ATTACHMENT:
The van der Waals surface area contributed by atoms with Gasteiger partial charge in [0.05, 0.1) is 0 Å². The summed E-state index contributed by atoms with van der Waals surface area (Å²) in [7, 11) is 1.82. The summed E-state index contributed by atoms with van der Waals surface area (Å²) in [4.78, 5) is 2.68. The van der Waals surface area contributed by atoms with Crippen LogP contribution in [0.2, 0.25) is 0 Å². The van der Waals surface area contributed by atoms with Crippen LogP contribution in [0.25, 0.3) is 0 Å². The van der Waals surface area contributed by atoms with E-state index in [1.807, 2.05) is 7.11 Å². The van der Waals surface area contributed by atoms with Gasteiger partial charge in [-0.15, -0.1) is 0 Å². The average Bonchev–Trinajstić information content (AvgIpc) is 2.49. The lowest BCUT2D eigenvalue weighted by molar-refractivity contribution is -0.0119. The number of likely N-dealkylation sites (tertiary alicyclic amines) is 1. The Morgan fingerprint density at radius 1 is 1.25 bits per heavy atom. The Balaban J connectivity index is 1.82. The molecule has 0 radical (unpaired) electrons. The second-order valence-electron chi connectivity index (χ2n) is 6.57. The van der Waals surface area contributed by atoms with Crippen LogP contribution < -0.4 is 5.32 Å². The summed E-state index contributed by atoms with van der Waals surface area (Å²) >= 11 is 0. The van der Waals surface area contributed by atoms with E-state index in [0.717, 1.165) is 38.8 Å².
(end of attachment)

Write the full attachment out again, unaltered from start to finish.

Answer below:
The van der Waals surface area contributed by atoms with Gasteiger partial charge in [0.05, 0.1) is 0 Å². The summed E-state index contributed by atoms with van der Waals surface area (Å²) in [7, 11) is 1.82. The summed E-state index contributed by atoms with van der Waals surface area (Å²) in [4.78, 5) is 2.68. The van der Waals surface area contributed by atoms with Crippen LogP contribution in [0.2, 0.25) is 0 Å². The van der Waals surface area contributed by atoms with Crippen LogP contribution in [0.25, 0.3) is 0 Å². The van der Waals surface area contributed by atoms with E-state index in [1.807, 2.05) is 7.11 Å². The van der Waals surface area contributed by atoms with Gasteiger partial charge in [-0.15, -0.1) is 0 Å². The average Bonchev–Trinajstić information content (AvgIpc) is 2.49. The lowest BCUT2D eigenvalue weighted by molar-refractivity contribution is -0.0119. The number of likely N-dealkylation sites (tertiary alicyclic amines) is 1. The Morgan fingerprint density at radius 1 is 1.25 bits per heavy atom. The Balaban J connectivity index is 1.82. The molecule has 0 radical (unpaired) electrons. The second-order valence-electron chi connectivity index (χ2n) is 6.57. The van der Waals surface area contributed by atoms with Crippen LogP contribution < -0.4 is 5.32 Å². The summed E-state index contributed by atoms with van der Waals surface area (Å²) >= 11 is 0. The van der Waals surface area contributed by atoms with E-state index in [0.717, 1.165) is 38.8 Å².